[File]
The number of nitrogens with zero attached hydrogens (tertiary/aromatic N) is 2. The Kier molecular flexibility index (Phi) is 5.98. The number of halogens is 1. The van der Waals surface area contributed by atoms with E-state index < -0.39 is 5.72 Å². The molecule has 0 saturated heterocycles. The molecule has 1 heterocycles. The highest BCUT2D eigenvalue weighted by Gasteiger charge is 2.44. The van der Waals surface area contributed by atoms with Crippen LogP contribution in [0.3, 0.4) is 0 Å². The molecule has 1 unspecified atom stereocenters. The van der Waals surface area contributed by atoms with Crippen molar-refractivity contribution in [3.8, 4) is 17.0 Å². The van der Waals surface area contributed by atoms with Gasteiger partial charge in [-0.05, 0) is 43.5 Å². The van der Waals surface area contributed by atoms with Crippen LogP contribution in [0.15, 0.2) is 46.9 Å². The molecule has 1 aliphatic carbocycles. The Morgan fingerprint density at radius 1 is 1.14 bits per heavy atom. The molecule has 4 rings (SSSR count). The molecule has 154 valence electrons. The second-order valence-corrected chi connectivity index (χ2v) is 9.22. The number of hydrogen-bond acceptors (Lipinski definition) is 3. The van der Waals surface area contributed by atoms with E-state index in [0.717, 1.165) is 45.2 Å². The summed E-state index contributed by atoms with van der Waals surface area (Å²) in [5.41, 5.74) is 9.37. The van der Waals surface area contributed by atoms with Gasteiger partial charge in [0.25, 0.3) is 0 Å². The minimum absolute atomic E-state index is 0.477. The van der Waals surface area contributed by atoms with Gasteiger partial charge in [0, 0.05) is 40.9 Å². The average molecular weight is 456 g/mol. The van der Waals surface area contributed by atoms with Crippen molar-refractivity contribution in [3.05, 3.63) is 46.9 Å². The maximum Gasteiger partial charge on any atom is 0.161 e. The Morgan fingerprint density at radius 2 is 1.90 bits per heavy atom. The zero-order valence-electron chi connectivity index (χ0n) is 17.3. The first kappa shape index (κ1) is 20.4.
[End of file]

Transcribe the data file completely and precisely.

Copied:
The number of nitrogens with zero attached hydrogens (tertiary/aromatic N) is 2. The Kier molecular flexibility index (Phi) is 5.98. The number of halogens is 1. The van der Waals surface area contributed by atoms with E-state index < -0.39 is 5.72 Å². The molecule has 0 saturated heterocycles. The molecule has 1 heterocycles. The highest BCUT2D eigenvalue weighted by Gasteiger charge is 2.44. The van der Waals surface area contributed by atoms with Crippen LogP contribution in [0.3, 0.4) is 0 Å². The molecule has 1 unspecified atom stereocenters. The van der Waals surface area contributed by atoms with Crippen molar-refractivity contribution in [3.8, 4) is 17.0 Å². The van der Waals surface area contributed by atoms with Gasteiger partial charge in [-0.05, 0) is 43.5 Å². The van der Waals surface area contributed by atoms with Crippen LogP contribution in [0.15, 0.2) is 46.9 Å². The molecule has 1 aliphatic carbocycles. The Morgan fingerprint density at radius 1 is 1.14 bits per heavy atom. The molecule has 4 rings (SSSR count). The molecule has 154 valence electrons. The second-order valence-corrected chi connectivity index (χ2v) is 9.22. The number of hydrogen-bond acceptors (Lipinski definition) is 3. The van der Waals surface area contributed by atoms with E-state index in [0.717, 1.165) is 45.2 Å². The summed E-state index contributed by atoms with van der Waals surface area (Å²) in [5.41, 5.74) is 9.37. The van der Waals surface area contributed by atoms with Gasteiger partial charge in [0.25, 0.3) is 0 Å². The minimum absolute atomic E-state index is 0.477. The van der Waals surface area contributed by atoms with Gasteiger partial charge in [0, 0.05) is 40.9 Å². The average molecular weight is 456 g/mol. The van der Waals surface area contributed by atoms with Crippen molar-refractivity contribution in [3.05, 3.63) is 46.9 Å². The maximum Gasteiger partial charge on any atom is 0.161 e. The Morgan fingerprint density at radius 2 is 1.90 bits per heavy atom. The zero-order valence-electron chi connectivity index (χ0n) is 17.3. The first kappa shape index (κ1) is 20.4.